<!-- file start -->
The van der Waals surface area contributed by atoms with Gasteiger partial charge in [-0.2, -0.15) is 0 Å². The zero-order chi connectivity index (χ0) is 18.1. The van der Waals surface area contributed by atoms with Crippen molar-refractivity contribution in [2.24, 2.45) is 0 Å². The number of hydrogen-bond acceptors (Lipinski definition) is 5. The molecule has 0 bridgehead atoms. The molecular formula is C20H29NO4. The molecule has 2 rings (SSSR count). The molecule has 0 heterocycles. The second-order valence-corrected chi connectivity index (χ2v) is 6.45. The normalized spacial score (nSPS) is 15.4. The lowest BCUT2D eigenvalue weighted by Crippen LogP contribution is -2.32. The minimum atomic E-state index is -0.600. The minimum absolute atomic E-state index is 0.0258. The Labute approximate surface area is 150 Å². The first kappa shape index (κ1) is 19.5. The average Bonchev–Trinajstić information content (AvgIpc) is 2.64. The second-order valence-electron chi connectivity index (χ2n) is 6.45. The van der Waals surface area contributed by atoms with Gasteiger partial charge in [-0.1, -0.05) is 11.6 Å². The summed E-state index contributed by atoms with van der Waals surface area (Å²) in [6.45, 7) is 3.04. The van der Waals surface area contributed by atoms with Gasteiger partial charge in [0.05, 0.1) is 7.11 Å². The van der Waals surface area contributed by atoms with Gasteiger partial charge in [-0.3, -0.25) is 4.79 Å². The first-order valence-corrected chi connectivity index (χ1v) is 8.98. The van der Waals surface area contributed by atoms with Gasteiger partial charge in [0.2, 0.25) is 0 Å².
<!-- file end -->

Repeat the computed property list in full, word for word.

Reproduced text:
The van der Waals surface area contributed by atoms with Gasteiger partial charge in [-0.2, -0.15) is 0 Å². The zero-order chi connectivity index (χ0) is 18.1. The van der Waals surface area contributed by atoms with Crippen molar-refractivity contribution in [2.24, 2.45) is 0 Å². The number of hydrogen-bond acceptors (Lipinski definition) is 5. The molecule has 0 bridgehead atoms. The molecular formula is C20H29NO4. The molecule has 2 rings (SSSR count). The molecule has 0 heterocycles. The second-order valence-corrected chi connectivity index (χ2v) is 6.45. The normalized spacial score (nSPS) is 15.4. The lowest BCUT2D eigenvalue weighted by Crippen LogP contribution is -2.32. The minimum atomic E-state index is -0.600. The minimum absolute atomic E-state index is 0.0258. The Labute approximate surface area is 150 Å². The first kappa shape index (κ1) is 19.5. The average Bonchev–Trinajstić information content (AvgIpc) is 2.64. The second-order valence-electron chi connectivity index (χ2n) is 6.45. The van der Waals surface area contributed by atoms with Gasteiger partial charge in [-0.1, -0.05) is 11.6 Å². The summed E-state index contributed by atoms with van der Waals surface area (Å²) in [6.45, 7) is 3.04. The van der Waals surface area contributed by atoms with Gasteiger partial charge in [0.05, 0.1) is 7.11 Å². The van der Waals surface area contributed by atoms with Gasteiger partial charge in [-0.3, -0.25) is 4.79 Å². The first-order valence-corrected chi connectivity index (χ1v) is 8.98. The van der Waals surface area contributed by atoms with Gasteiger partial charge in [0.2, 0.25) is 0 Å².